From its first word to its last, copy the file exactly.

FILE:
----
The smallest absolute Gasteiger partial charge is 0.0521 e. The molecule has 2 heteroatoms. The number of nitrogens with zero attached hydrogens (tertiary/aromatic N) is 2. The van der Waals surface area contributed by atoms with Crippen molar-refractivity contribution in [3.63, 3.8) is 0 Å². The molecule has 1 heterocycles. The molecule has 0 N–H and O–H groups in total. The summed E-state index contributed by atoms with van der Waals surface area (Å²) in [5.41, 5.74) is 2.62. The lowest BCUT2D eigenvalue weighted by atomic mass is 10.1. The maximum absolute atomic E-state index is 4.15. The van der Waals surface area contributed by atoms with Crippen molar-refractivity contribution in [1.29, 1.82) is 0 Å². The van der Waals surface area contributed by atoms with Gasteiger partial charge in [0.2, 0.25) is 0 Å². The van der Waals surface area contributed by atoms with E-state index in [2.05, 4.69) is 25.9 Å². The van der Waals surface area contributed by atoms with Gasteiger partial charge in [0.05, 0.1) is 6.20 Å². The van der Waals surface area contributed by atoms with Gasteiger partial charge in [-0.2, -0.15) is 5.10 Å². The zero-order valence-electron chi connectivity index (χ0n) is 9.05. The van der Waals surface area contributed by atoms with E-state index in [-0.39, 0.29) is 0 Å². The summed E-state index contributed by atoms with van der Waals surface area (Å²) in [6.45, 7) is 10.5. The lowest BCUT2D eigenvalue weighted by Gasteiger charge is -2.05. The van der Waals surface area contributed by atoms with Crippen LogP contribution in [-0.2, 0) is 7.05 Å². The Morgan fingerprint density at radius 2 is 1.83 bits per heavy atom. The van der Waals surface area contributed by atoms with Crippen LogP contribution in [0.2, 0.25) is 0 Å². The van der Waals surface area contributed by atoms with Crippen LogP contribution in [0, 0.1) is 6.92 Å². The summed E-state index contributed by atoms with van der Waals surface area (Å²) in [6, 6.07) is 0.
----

The smallest absolute Gasteiger partial charge is 0.0521 e. The molecule has 2 heteroatoms. The number of nitrogens with zero attached hydrogens (tertiary/aromatic N) is 2. The van der Waals surface area contributed by atoms with Crippen molar-refractivity contribution in [3.63, 3.8) is 0 Å². The molecule has 1 heterocycles. The molecule has 0 N–H and O–H groups in total. The summed E-state index contributed by atoms with van der Waals surface area (Å²) in [5.41, 5.74) is 2.62. The lowest BCUT2D eigenvalue weighted by atomic mass is 10.1. The maximum absolute atomic E-state index is 4.15. The van der Waals surface area contributed by atoms with Crippen molar-refractivity contribution in [1.29, 1.82) is 0 Å². The van der Waals surface area contributed by atoms with Gasteiger partial charge in [0.2, 0.25) is 0 Å². The van der Waals surface area contributed by atoms with E-state index in [2.05, 4.69) is 25.9 Å². The van der Waals surface area contributed by atoms with Gasteiger partial charge in [0.05, 0.1) is 6.20 Å². The van der Waals surface area contributed by atoms with Gasteiger partial charge in [-0.2, -0.15) is 5.10 Å². The zero-order valence-electron chi connectivity index (χ0n) is 9.05. The van der Waals surface area contributed by atoms with E-state index in [-0.39, 0.29) is 0 Å². The summed E-state index contributed by atoms with van der Waals surface area (Å²) in [6.45, 7) is 10.5. The lowest BCUT2D eigenvalue weighted by Gasteiger charge is -2.05. The van der Waals surface area contributed by atoms with Crippen LogP contribution in [-0.2, 0) is 7.05 Å². The Morgan fingerprint density at radius 2 is 1.83 bits per heavy atom. The van der Waals surface area contributed by atoms with Crippen LogP contribution in [0.2, 0.25) is 0 Å². The van der Waals surface area contributed by atoms with Crippen LogP contribution in [0, 0.1) is 6.92 Å². The summed E-state index contributed by atoms with van der Waals surface area (Å²) in [6, 6.07) is 0.